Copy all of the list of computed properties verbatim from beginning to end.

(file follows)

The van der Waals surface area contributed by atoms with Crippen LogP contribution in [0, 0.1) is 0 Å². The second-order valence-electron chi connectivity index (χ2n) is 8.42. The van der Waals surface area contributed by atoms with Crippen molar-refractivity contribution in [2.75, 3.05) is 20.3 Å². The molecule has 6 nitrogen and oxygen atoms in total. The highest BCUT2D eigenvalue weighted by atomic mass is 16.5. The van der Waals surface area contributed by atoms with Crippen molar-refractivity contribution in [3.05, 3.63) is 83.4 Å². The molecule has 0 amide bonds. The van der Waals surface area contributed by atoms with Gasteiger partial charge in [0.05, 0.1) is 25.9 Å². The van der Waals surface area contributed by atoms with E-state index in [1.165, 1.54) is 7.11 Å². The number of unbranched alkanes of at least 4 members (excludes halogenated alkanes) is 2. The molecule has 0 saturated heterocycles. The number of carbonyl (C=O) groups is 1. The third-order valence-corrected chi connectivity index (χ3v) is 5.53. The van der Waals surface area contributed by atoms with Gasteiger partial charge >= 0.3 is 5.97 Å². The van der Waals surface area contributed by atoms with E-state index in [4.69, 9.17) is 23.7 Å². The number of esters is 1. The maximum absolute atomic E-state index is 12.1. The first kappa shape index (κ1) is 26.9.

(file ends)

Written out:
The van der Waals surface area contributed by atoms with Crippen LogP contribution in [0, 0.1) is 0 Å². The second-order valence-electron chi connectivity index (χ2n) is 8.42. The van der Waals surface area contributed by atoms with Crippen molar-refractivity contribution in [2.75, 3.05) is 20.3 Å². The molecule has 6 nitrogen and oxygen atoms in total. The highest BCUT2D eigenvalue weighted by atomic mass is 16.5. The van der Waals surface area contributed by atoms with Crippen molar-refractivity contribution in [3.05, 3.63) is 83.4 Å². The molecule has 0 amide bonds. The van der Waals surface area contributed by atoms with Gasteiger partial charge in [0.05, 0.1) is 25.9 Å². The van der Waals surface area contributed by atoms with E-state index in [1.165, 1.54) is 7.11 Å². The number of unbranched alkanes of at least 4 members (excludes halogenated alkanes) is 2. The molecule has 0 saturated heterocycles. The number of carbonyl (C=O) groups is 1. The third-order valence-corrected chi connectivity index (χ3v) is 5.53. The van der Waals surface area contributed by atoms with Gasteiger partial charge >= 0.3 is 5.97 Å². The van der Waals surface area contributed by atoms with E-state index in [4.69, 9.17) is 23.7 Å². The number of esters is 1. The maximum absolute atomic E-state index is 12.1. The first kappa shape index (κ1) is 26.9.